An EH Scott 800B radio chassis:

I have no idea what it does, but I dubbed it "The Electrocutioner":

A modern take on the classic Predicta TV with a color CRT:

Another view of the "Predicta":

The radio repair bench at the club table:

An ESE digital timer of some sort, which I naturally ended up buying:

Another table of old radios, plus some audio gear:

The rest of the audio gear:

A Hallicrafters "Sky Buddy" and a TU-6A "transmitter tuning unit" similar to the TU-5-B seen earlier:

Yet another table of old radios, plus some tubes:

A "Superheterodyne Training Unit", probably from the '50s or '60s:

Rear view of the trainer:

All sorts of radio books and paperwork:

The always-amazing table set up by "Waves":

A Nagra reel-to-reel tape recorder, built like a tank:

Another view of the Nagra:

A table with some nice plastic radios:

A Sparton 557 or 558 "Sled" radio:

Another view of the "Sled", which was very hard to photograph:

Some near radios, plus signs and knick-knacks:

A Bell & Howell 16mm (I think) movie camera from the '30s:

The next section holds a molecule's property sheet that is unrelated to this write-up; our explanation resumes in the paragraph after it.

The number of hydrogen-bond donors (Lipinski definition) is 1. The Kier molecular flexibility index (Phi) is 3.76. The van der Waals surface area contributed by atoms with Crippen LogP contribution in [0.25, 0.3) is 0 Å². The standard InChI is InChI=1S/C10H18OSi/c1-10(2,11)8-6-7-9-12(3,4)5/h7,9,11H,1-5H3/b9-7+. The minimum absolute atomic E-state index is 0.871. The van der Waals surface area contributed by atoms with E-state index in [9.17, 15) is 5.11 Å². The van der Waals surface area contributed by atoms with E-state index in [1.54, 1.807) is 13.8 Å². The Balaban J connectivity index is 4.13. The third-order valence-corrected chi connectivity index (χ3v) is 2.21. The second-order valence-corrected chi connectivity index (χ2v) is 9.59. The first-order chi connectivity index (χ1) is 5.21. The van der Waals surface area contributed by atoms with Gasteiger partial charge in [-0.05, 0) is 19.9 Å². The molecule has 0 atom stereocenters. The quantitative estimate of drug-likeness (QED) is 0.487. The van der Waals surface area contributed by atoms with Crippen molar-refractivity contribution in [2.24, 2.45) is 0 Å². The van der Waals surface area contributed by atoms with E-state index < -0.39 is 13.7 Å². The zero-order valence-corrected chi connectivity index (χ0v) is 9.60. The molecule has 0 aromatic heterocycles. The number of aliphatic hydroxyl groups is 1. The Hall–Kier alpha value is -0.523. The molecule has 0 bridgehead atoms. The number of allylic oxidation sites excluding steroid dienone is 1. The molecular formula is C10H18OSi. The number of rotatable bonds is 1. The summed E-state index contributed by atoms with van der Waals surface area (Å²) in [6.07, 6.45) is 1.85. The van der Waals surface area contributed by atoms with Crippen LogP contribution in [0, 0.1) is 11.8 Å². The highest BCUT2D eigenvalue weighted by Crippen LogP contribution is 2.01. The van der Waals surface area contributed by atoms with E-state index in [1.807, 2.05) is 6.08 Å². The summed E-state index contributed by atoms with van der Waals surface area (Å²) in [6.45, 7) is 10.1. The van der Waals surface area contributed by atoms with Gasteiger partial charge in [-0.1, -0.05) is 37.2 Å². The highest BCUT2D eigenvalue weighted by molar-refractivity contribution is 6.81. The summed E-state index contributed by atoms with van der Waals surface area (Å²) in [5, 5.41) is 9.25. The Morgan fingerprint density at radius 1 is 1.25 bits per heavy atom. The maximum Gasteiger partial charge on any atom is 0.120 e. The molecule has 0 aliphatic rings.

The NEARC club table, featuring "Tom's Tubes":

A Zenith "shutter dial" console radio:

A table with several wooden radios, plus clocks and other stuff:

An early electric alarm clock:

A table with some nice wooden radios:

Lots of early speakers:

A table with a few radios, plus lots of neat stuff:

The one outside vendor which showed up:

Another view of the outside vendor:

Over in the second pavilion, a Collins R-392 military receiver with manual and matching LS-166 speaker:

A table with all sorts of interesting audio gear:

A rare Advent 450S mini stereo receiver:

A pair of Technics turntables:

Another table of audio gear:

"What does it mean, 'exact change'?" An old fare box:

Another McIntosh power amplifier, this time a MC75 tube monoblock:

A Collins R-390A military receiver, made for them by Motorola:

Another Wimshurst Machine:

An early non-dial payphone:

A Collins 75A-4 receiver:

A McMurdo-Silver radio chassis of some sort:

An early RCA "roundie" color TV set, which worked to some extent:

A table with wooden and plastic radios:

A Philco 39-116RX console radio with the "Mystery Control" remote: